The Action of Spray Nozzles and their Uses

If, as a child, your home lacked a swimming pool, you probably kept cool during the summer months by spraying yourself with a garden hose. Perhaps, when getting together with siblings or friends, you enjoyed some fun and games by turning the hose on each other. Alternatively, you may have been more industrious and used it to water the flower beds or clean the family car. Either way, however unwittingly, there’s a good chance you discovered how spray nozzles work.

spray nozzles

When garden centres were still a rarity and lacked the wide range of garden tools and accessories we enjoy today, a hose was simply a long rubber tube. You forced one end over the end of the tap, turned it on,

and water emerged from the other end at a rate determined by your proximity to the source. However, by squeezing the hose’s outlet, the restriction led to increased water pressure, generating a fine jet and propelling it much further. Today, a hose purchase generally includes a tailored connector to attach the tap and a plastic or metal spray nozzle to control the width and reach of the ejection stream.

Two structural attributes combine to determine the behaviour of liquids in a pipe; the diameter of the tube and the design of its outlet. In practice, these design features will, in turn, affect two physical properties that relate to fluid dynamics. These are the liquid’s flow rate and its hydrostatic pressure, and the two are inversely proportional. In simple terms, that means any decrease in the flow rate will automatically lead to increased fluid pressure and vice versa.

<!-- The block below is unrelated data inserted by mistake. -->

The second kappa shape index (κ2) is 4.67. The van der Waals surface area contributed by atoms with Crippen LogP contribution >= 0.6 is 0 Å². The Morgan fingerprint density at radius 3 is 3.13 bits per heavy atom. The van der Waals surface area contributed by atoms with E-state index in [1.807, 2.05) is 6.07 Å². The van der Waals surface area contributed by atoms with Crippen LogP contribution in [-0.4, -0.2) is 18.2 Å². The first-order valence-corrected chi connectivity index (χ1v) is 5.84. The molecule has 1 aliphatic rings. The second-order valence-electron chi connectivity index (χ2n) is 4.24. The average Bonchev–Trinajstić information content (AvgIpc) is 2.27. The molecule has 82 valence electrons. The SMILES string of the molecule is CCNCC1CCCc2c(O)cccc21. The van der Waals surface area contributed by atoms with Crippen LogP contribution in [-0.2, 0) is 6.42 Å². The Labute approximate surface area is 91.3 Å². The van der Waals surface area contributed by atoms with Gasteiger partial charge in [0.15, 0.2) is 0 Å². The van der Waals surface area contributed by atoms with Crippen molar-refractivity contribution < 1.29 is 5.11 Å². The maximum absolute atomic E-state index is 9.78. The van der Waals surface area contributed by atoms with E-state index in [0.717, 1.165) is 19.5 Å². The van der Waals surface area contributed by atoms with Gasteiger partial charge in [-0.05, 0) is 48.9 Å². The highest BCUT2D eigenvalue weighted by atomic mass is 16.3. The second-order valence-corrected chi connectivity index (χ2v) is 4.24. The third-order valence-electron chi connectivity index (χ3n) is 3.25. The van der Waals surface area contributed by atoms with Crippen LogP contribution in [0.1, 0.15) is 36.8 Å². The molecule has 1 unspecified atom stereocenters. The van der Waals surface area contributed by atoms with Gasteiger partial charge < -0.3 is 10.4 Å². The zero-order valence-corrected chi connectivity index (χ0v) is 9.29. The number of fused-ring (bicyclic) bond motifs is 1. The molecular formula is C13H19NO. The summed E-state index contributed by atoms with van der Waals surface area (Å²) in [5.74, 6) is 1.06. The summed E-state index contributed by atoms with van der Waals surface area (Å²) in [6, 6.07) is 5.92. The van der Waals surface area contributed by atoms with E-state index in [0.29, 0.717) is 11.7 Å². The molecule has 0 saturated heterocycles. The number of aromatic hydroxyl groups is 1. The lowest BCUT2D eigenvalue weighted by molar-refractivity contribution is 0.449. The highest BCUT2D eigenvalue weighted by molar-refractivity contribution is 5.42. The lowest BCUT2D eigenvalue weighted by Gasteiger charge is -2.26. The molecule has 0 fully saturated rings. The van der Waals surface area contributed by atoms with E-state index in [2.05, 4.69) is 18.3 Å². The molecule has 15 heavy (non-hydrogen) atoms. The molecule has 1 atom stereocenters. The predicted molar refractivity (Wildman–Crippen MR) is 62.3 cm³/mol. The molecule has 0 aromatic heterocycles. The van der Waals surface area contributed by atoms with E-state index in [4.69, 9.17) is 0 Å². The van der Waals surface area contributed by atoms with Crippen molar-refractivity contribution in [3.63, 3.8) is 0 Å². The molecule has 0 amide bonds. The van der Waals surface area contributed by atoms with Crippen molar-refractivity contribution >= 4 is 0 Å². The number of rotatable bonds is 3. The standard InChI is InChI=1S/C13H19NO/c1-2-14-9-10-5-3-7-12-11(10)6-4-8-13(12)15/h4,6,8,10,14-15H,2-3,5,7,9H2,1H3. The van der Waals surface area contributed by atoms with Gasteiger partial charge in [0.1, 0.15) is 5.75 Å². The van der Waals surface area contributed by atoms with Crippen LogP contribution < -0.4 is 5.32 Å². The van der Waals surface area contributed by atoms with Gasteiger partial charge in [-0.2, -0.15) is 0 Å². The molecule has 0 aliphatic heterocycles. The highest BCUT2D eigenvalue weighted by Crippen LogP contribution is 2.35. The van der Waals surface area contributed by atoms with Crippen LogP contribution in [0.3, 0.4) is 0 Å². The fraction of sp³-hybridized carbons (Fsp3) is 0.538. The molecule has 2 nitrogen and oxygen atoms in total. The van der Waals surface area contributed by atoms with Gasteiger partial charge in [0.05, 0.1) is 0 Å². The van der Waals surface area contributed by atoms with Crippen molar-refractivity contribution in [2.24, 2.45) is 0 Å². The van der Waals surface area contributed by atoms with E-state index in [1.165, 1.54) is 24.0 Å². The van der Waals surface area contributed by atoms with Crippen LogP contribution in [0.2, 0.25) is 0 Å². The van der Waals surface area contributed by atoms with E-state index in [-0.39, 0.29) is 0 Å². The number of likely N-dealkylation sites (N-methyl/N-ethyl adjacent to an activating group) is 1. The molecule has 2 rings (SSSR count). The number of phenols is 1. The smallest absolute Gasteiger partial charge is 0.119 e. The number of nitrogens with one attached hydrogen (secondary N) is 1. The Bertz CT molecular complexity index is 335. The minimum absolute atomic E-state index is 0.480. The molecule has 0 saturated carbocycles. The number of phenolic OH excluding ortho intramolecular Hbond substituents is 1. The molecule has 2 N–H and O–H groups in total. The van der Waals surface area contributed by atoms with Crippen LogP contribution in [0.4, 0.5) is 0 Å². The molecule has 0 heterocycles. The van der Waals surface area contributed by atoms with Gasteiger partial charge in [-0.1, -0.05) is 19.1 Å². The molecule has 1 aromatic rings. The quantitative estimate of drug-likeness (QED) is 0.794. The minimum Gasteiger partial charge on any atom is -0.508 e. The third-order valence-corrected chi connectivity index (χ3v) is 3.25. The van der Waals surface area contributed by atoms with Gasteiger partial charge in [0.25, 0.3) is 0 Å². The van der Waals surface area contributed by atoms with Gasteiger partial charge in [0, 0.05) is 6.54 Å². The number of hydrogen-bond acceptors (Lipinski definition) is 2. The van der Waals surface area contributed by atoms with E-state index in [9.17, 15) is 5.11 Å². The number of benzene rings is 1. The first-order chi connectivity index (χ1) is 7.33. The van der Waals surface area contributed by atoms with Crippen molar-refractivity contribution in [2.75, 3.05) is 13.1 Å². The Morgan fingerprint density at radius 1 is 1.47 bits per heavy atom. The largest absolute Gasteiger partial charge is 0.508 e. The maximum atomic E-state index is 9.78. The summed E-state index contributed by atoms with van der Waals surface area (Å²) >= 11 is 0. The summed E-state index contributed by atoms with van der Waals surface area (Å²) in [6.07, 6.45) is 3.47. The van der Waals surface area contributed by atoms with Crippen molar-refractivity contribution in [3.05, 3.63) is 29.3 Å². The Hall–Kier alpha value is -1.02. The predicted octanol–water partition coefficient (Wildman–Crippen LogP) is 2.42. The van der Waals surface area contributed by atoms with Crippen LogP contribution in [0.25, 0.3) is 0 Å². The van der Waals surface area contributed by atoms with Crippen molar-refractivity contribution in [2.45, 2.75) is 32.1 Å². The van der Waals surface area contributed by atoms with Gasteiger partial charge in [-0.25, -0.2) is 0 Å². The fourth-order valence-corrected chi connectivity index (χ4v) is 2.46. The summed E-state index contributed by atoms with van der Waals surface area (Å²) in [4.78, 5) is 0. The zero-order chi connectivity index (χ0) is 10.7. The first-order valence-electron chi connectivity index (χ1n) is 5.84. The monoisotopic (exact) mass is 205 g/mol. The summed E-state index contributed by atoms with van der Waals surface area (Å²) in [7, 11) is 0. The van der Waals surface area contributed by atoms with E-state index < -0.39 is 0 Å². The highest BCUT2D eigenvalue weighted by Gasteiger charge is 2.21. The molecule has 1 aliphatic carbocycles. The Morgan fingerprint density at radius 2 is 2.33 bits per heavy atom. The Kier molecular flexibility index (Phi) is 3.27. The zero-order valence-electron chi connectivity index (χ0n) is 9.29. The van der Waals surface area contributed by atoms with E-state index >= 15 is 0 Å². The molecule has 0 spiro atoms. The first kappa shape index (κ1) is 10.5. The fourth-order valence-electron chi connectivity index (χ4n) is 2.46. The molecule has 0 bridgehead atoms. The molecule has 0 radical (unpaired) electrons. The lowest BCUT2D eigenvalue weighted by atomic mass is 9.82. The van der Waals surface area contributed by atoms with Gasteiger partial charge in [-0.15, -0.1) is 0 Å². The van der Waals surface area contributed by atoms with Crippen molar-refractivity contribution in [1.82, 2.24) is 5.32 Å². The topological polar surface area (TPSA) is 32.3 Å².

That said, the applications for spray nozzles are numerous and far more demanding than regulating a garden hose. When constricting the outlet of a pipe to mere thousandths of a centimetre, it becomes possible to generate fluid pressures as high as 50 000 to 90 000 PSI. Such extreme pressures are typical of those necessary for waterjet cutting tools that can slice through a steel girder or granite slab without overheating or losing their edge.

However, most of the equipment that depends on the high pressures produced by spray nozzles is for use in heavy-duty cleaning tasks. The more challenging the task, the higher the pressure required. In addition to the automated drive-through car washing facilities found at selected filling stations, entrepreneurs can often be seen using a handheld pressure washer to perform a manual service. For tasks like cleaning mining and earthmoving equipment, there are correspondingly more powerful tools.

For a wide range of quality pressure pumps, spray nozzles and related accessories for cleaning and other applications, contact Bestline Manufacturing.